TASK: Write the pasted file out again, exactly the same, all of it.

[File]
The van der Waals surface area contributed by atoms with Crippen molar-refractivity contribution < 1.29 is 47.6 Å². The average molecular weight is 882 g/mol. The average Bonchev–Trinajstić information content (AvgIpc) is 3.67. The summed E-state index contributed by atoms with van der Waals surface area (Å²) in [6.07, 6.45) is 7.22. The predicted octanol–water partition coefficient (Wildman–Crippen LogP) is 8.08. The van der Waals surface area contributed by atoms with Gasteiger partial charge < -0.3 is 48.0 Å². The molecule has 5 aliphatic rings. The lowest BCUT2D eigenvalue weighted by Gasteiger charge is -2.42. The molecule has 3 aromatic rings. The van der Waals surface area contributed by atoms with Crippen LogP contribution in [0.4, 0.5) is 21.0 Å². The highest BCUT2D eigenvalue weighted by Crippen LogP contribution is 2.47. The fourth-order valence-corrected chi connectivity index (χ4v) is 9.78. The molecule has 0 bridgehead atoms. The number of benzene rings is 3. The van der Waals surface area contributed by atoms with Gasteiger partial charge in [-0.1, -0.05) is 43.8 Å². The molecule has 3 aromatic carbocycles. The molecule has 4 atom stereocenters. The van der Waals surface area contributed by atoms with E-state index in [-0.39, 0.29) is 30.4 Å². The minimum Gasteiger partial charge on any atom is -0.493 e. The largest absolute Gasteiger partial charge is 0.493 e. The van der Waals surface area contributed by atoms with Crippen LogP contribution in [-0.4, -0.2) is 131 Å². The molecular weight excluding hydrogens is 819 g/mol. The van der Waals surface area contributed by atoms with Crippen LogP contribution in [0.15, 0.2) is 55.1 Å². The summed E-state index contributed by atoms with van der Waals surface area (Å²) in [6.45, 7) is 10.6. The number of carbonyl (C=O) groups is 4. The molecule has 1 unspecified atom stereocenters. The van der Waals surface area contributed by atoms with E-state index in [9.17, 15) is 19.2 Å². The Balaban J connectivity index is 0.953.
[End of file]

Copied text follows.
The van der Waals surface area contributed by atoms with Crippen molar-refractivity contribution < 1.29 is 47.6 Å². The average molecular weight is 882 g/mol. The average Bonchev–Trinajstić information content (AvgIpc) is 3.67. The summed E-state index contributed by atoms with van der Waals surface area (Å²) in [6.07, 6.45) is 7.22. The predicted octanol–water partition coefficient (Wildman–Crippen LogP) is 8.08. The van der Waals surface area contributed by atoms with Gasteiger partial charge < -0.3 is 48.0 Å². The molecule has 5 aliphatic rings. The lowest BCUT2D eigenvalue weighted by Gasteiger charge is -2.42. The molecule has 3 aromatic rings. The van der Waals surface area contributed by atoms with Crippen LogP contribution in [0.4, 0.5) is 21.0 Å². The highest BCUT2D eigenvalue weighted by Crippen LogP contribution is 2.47. The fourth-order valence-corrected chi connectivity index (χ4v) is 9.78. The molecule has 0 bridgehead atoms. The number of benzene rings is 3. The van der Waals surface area contributed by atoms with Gasteiger partial charge in [-0.1, -0.05) is 43.8 Å². The molecule has 3 aromatic carbocycles. The molecule has 4 atom stereocenters. The van der Waals surface area contributed by atoms with E-state index in [-0.39, 0.29) is 30.4 Å². The minimum Gasteiger partial charge on any atom is -0.493 e. The largest absolute Gasteiger partial charge is 0.493 e. The van der Waals surface area contributed by atoms with Crippen LogP contribution in [-0.4, -0.2) is 131 Å². The molecular weight excluding hydrogens is 819 g/mol. The van der Waals surface area contributed by atoms with Crippen LogP contribution in [0.15, 0.2) is 55.1 Å². The summed E-state index contributed by atoms with van der Waals surface area (Å²) in [6.45, 7) is 10.6. The number of carbonyl (C=O) groups is 4. The molecule has 1 unspecified atom stereocenters. The van der Waals surface area contributed by atoms with E-state index in [9.17, 15) is 19.2 Å². The Balaban J connectivity index is 0.953.